“The Honjin Murders” is a classic murder mystery in which a newly married couple are found butchered by a Japanese sword inside a room locked from the inside. With the family at a loss and the locals spreading rumors of a mysterious three-fingered stranger, the uncle of the bride calls in Japan’s own Sherlock Holmes, Kosuke Kindaichi. The detective’s unkempt appearance and often profound stammer belies a deductive mind that allows him to solve cases that stump the pros.
PUSHKIN VERTIGO, Fiction.
Comparisons with Holmes are justified, both in the character of Kindaichi and Yokomizo’s approach to storytelling — mixing clues, red herrings and fascinating social insight before drawing back the curtain to reveal the truth. They are also unsurprising, given how much Yokomizo wears his influences on his sleeve: One character even boasts a library stocked with “every book of mystery or detective fiction ever published in Japan.”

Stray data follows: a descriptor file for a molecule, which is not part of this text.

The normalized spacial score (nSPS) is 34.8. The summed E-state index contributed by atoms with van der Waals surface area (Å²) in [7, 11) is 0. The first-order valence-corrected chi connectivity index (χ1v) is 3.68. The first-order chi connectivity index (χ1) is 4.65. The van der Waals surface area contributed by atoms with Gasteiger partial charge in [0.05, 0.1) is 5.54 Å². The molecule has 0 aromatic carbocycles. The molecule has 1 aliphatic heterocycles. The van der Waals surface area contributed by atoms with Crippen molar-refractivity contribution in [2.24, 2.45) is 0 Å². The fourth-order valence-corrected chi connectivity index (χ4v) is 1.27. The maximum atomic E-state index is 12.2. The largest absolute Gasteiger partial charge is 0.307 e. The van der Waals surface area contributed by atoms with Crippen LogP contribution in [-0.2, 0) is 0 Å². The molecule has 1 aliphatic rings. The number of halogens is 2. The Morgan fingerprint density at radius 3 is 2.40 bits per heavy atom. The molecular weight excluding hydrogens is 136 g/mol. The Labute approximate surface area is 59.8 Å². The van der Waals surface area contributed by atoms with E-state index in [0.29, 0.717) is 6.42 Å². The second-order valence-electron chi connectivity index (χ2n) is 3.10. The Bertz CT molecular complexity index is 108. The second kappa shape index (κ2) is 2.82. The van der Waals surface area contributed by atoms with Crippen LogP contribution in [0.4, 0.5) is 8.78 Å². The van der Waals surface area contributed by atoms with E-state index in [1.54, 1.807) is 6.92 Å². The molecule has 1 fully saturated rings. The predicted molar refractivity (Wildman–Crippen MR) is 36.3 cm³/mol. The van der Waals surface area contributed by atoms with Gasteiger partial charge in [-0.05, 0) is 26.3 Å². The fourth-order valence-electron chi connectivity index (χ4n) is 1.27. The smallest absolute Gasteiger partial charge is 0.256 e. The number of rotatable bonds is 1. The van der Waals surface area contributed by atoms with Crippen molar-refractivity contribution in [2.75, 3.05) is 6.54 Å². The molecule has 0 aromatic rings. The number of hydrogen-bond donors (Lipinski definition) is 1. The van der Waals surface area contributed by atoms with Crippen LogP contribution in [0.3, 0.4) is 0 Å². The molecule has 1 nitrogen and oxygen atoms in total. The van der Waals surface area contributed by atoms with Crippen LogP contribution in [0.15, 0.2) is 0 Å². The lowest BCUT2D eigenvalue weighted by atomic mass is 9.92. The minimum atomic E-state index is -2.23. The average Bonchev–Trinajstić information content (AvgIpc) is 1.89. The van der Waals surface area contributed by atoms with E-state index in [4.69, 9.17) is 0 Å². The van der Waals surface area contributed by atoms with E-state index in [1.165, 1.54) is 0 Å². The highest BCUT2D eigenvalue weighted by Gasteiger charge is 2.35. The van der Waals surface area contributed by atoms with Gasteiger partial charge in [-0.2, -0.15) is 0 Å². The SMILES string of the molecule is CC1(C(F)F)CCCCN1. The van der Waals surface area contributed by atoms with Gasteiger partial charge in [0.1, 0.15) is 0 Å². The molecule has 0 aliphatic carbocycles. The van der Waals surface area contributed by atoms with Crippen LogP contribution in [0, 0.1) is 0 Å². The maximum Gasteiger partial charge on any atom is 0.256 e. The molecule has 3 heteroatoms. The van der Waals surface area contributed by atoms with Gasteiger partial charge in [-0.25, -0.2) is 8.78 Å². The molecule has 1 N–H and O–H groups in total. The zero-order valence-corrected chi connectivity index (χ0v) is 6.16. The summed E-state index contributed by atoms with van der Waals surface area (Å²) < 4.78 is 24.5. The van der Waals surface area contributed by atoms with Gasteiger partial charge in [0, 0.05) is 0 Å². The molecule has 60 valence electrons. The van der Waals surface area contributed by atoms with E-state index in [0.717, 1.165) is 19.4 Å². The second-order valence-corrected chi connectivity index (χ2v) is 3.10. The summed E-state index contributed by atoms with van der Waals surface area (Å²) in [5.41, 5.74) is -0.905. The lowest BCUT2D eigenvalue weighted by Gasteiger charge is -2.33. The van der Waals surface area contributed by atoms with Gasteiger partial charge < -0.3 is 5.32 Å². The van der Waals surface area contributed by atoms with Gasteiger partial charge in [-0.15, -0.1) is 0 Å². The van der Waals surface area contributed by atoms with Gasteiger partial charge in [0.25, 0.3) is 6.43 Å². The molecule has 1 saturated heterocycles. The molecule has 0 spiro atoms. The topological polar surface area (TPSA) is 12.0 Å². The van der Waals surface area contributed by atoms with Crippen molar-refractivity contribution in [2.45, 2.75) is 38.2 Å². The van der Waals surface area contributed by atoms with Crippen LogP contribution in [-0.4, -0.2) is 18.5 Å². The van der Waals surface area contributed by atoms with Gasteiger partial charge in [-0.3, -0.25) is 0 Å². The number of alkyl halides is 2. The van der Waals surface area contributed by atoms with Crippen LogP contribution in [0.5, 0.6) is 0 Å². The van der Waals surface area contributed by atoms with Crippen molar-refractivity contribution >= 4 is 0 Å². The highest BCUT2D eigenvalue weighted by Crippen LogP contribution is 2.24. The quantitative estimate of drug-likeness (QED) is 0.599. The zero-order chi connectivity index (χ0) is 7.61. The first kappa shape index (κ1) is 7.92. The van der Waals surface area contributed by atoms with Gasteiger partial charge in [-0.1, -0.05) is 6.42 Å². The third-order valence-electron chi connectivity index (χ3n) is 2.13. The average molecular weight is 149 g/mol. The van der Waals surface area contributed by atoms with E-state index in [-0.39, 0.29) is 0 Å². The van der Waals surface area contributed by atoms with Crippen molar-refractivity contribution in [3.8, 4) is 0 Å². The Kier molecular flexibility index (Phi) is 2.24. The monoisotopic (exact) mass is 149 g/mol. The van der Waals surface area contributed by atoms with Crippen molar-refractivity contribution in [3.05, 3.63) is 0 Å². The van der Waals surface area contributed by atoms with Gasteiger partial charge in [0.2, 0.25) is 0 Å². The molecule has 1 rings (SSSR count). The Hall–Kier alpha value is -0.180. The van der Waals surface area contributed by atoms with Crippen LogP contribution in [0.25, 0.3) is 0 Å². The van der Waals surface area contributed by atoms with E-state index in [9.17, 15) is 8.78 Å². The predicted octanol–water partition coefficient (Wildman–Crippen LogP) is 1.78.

Beyond the drama and the puzzle, the short novel is an intriguing insight into customs and social expectations in rural Japan at this time. The “honjin” of the title refers to a high-class inn for government officials on the road during the Edo Period (1603-1868); the tragic family are the descendants of the land-owning innkeepers. By embedding his mystery in this post-feudal milieu, Yokomizo brought early 20th-century civic relationships to life in a vivid and entertaining way.
This is one for fans of detective novels and of Japanese literature alike. With a second Kindaichi case to be published next month, the remaining 75 of his novels can’t be far behind.
In a time of both misinformation and too much information, quality journalism is more crucial than ever.
By subscribing, you can help us get the story right.